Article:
Iran has spent years—in addition to hundreds of millions of dollars and thousands of lives—building up its proxy forces in Syria. Safeguarding Syria as an anchor of Iran’s “axis of resistance,” a deterrent against perceived U.S. and Israeli designs against the country, is a strategic priority for Iranian leaders. As such, that goal takes precedence over Tehran’s relationship with Moscow, and means that Russian attempts to sway Iran on behalf of Israel are unlikely to gain ground.

Israeli officials, meanwhile, have repeatedly stated that their ultimate goal in Syria is a complete removal of all Iranian forces. Israel maintains that it has not intervened in the Syrian war except in self-defense and by extension to prevent Iran from establishing a permanent foothold there, which it views as a critical security threat. Israel has acknowledged over 100 strikes on Hezbollah and Iranian targets in Syria, but recently the pace of exchanges between Israel and Syria has accelerated as the Assad regime’s offensive pushes closer to its borders. In May, after Iranian forces fired rockets at the Golan Heights, Israel destroyed dozens of Iranian military sites in Syria, along with Syrian anti-aircraft units. Just last week, Syrian missiles triggered Israel’s new missile defense system, known as David’s Sling, for the first time. With Assad’s forces reclaimingcontrol of the border area along the Golan Heights earlier this week, such exchanges will likely continue.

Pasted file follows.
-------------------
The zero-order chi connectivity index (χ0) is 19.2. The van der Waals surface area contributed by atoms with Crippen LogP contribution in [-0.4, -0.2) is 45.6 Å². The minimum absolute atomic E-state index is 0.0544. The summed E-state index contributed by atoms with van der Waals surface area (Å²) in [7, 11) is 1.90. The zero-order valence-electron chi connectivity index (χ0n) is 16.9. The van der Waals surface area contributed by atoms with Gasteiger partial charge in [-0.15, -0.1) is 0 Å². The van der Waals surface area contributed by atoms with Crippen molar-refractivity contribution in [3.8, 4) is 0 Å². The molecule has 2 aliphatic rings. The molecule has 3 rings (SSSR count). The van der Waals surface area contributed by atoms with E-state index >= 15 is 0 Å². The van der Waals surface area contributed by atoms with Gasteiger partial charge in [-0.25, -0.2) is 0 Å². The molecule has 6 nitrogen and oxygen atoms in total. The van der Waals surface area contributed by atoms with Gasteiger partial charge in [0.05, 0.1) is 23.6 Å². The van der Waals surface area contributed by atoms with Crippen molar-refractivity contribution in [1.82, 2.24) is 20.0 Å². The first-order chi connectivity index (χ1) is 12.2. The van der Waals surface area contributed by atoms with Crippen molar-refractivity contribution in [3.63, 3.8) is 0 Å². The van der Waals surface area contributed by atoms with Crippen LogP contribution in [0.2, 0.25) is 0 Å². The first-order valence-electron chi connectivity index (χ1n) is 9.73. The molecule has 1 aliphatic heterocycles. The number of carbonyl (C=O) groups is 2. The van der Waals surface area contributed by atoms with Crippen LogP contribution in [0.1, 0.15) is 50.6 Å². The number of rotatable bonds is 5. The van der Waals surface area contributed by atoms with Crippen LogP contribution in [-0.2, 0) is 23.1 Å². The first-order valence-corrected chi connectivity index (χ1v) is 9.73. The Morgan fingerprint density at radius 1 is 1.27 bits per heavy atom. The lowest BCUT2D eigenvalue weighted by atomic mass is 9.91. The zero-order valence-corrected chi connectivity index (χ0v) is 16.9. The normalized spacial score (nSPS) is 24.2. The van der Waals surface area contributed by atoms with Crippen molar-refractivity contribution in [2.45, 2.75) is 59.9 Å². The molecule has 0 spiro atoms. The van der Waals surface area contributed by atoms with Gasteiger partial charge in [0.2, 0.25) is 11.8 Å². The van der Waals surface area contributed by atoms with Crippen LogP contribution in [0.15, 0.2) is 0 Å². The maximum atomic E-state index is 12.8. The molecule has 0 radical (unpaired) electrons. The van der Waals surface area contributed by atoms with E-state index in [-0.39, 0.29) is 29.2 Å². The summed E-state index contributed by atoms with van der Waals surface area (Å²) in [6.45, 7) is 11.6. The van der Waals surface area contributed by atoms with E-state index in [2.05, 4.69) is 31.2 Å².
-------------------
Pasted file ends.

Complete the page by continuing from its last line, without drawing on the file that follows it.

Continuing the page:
While much has been made of the apparently burgeoning cooperation between Israel and Russia over Syria, Israel’s increasingly frequent unilateral actions in Syria demonstrate that Israeli leaders are aware of the limits of its diplomacy with Moscow. Israel may continue to target Iranian and Iranian-backed forces across Syria as Syrian forces and Iranian proxies draw closer to the border or entrench themselves around it, risking retaliation that could inadvertently escalate into open conflict, further destabilizing the region. Alternatively, Iran could lie low to avoid a confrontation that would likely draw in greater military powers, even the United States, and instead focus on quietly consolidating its power, as it did in Lebanon after the 2006 war between Hezbollah and Israel. Whatever happens, there’s little chance that Iranian forces will leave Syria, so the tensions over how close they are to Israel’s border will only grow.